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Ive never ran into this so Im hoping someone can help. Im installing a new bolt in a SAA that has about .008" of cylinder rotation at lock-up. After installing the new bolt, everything works fine until I install the cylinder and then it binds and will not rotate and the hammer cannot be pulled. I duplicated every dimension to the original bolt as far as I can tell except for the width of the bolt where it meets the cylinder notches. I even tried going a couple of thousands narrower to see it that was causing the bind but no luck. Any ideas? Thanks
 

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Fitting a replacement bolt in a Colt SAA has caused me to spend many many hours nearly every time I have done that task.. In your case, it sounds like the bolt is not 'dropping' soon enough to allow the cylinder to rotate. There are probably a few ways to attack that problem. It may be that the cam on the hammer is not engaging with the arm of the bolt soon enough. That MIGHT mean that you made the 'dished out' portion on that arm a bit too deep. Of course you might be able to compensate for that by removing a bit of metal from the top of the bolt that fits into the cylinder stops. There are probably at least a half dozen other issue that could be causing your problem. GOOD LUCK!
 

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Discussion Starter #3
Fitting a replacement bolt in a Colt SAA has caused me to spend many many hours nearly every time I have done that task.. In your case, it sounds like the bolt is not 'dropping' soon enough to allow the cylinder to rotate. There are probably a few ways to attack that problem. It may be that the cam on the hammer is not engaging with the arm of the bolt soon enough. That MIGHT mean that you made the 'dished out' portion on that arm a bit too deep. Of course you might be able to compensate for that by removing a bit of metal from the top of the bolt that fits into the cylinder stops. There are probably at least a half dozen other issue that could be causing your problem. GOOD LUCK!
Thank you. That may very well be the case because I can move the hammer slightly before the cam engages the bolt. Maybe I can try to bend that arm down slightly to where it is sitting on the cam at rest ?
 

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You didn't say if it was for a first, second or third gen gun, or what style of bolt you're using, pointed tine or rounded modern. I think Stclair is on the right track. Watch the bolt from the right side of the gun in strong light and note if it moves before or after the cylinder rotation. Removing a little from the leading edge of the head where it contacts the cylinder may be enough to get it going. Just go easy and remove as little as possible until it works. Also look at the length of the bolt head, sometimes aftermarkets are too long and bind in the bolt hole at the rear. Don't remove any material from the curve at the tine bottom, you wnat it to engage the hammer ASAP. Late engagement will drop the bolt late causing a bind.

jP
 

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Discussion Starter #5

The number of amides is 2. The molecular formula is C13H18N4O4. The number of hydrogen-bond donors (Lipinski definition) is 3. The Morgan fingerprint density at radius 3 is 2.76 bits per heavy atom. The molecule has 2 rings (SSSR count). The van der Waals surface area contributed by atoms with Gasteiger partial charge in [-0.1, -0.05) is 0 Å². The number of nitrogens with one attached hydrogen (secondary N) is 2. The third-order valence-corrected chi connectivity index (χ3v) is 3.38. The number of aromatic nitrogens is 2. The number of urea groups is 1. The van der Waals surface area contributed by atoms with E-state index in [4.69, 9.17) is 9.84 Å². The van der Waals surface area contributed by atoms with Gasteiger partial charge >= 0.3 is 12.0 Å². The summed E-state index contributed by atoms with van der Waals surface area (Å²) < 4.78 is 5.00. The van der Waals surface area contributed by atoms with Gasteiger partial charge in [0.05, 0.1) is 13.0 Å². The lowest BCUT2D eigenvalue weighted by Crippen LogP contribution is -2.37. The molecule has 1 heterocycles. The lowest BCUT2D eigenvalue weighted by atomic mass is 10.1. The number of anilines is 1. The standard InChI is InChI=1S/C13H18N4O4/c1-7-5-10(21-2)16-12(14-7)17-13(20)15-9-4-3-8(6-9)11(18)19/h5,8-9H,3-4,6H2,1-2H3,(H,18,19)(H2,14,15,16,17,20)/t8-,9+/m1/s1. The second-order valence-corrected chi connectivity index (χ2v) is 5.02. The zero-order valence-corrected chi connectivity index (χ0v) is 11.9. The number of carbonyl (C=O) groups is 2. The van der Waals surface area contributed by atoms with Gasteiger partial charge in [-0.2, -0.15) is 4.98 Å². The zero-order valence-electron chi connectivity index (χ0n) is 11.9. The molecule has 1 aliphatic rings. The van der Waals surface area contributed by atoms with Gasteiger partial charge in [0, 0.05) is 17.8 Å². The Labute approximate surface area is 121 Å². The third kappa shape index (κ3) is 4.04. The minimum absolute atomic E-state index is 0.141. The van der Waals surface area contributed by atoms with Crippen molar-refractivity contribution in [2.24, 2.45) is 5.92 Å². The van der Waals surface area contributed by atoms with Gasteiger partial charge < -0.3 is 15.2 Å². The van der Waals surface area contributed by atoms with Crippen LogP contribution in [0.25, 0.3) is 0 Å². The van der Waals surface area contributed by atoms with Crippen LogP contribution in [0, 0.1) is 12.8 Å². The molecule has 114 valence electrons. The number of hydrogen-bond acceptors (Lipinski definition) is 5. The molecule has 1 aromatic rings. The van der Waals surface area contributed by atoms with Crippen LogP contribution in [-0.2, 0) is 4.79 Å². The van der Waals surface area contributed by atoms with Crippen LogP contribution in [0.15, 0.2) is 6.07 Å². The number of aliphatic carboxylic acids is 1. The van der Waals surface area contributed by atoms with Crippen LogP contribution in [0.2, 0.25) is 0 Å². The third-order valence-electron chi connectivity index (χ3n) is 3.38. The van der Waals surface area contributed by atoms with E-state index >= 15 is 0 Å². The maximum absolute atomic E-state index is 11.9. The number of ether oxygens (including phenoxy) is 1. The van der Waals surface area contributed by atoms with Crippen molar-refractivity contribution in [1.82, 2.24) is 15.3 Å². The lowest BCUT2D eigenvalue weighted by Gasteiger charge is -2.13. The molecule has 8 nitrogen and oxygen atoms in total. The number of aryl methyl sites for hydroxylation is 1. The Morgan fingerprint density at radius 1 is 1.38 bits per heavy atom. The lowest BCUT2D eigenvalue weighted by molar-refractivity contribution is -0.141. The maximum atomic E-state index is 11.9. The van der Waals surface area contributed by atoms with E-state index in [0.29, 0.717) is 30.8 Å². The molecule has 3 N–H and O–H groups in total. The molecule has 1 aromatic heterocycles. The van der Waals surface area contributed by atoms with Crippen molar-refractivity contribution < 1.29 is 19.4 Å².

You didn't say if it was for a first, second or third gen gun, or what style of bolt you're using, pointed tine or rounded modern. I think Stclair is on the right track. Watch the bolt from the right side of the gun in strong light and note if it moves before or after the cylinder rotation. Removing a little from the leading edge of the head where it contacts the cylinder may be enough to get it going. Just go easy and remove as little as possible until it works. Also look at the length of the bolt head, sometimes aftermarkets are too long and bind in the bolt hole at the rear. Don't remove any material from the curve at the tine bottom, you wnat it to engage the hammer ASAP. Late engagement will drop the bolt late causing a bind.

jP
Its a 1st Gen with a pointed tine. The bolt head is exactly the same size as the original but I will try take a light and see if the leading edge needs to be adjusted. I may have taken too much off of the bottom curve because it does engage the cam a little later than I think it should.
 

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For S&G's use the outside of the frame as a jig for your parts. Place them on the side in relation to where they would be inside and run your screws in from the right so they thread. It would give an indication of how it all works together.
 

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For S&G's use the outside of the frame as a jig for your parts. Place them on the side in relation to where they would be inside and run your screws in from the right so they thread. It would give an indication of how it all works together.
The accurate way this works is to use tubes, blocks or plates to shim out each part, otherwise just a little difference in motion where the tines intersect the cam will change the action. If you have a third gen bolt, give it a try, as I have been able to use them many times with great success an less fitting.

JP
 

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I call it a "labor of love" when I tinker on these. It always takes way more time than I plan. Sometimes I actually put it down and walk away until the mood strikes again so I don't get hasty and ruin a good part.
 

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The cam leg tine is not on top of the cam, the bolt is not being actuated by the cam. Hence, you pull hammer, hand hits ratchet without the bolt depressing, you're stuck.

You're going to have to refine that curve on the bottom of the cam leg tine so it reliably finds its place on top of the cam when hammer comes to rest.
 
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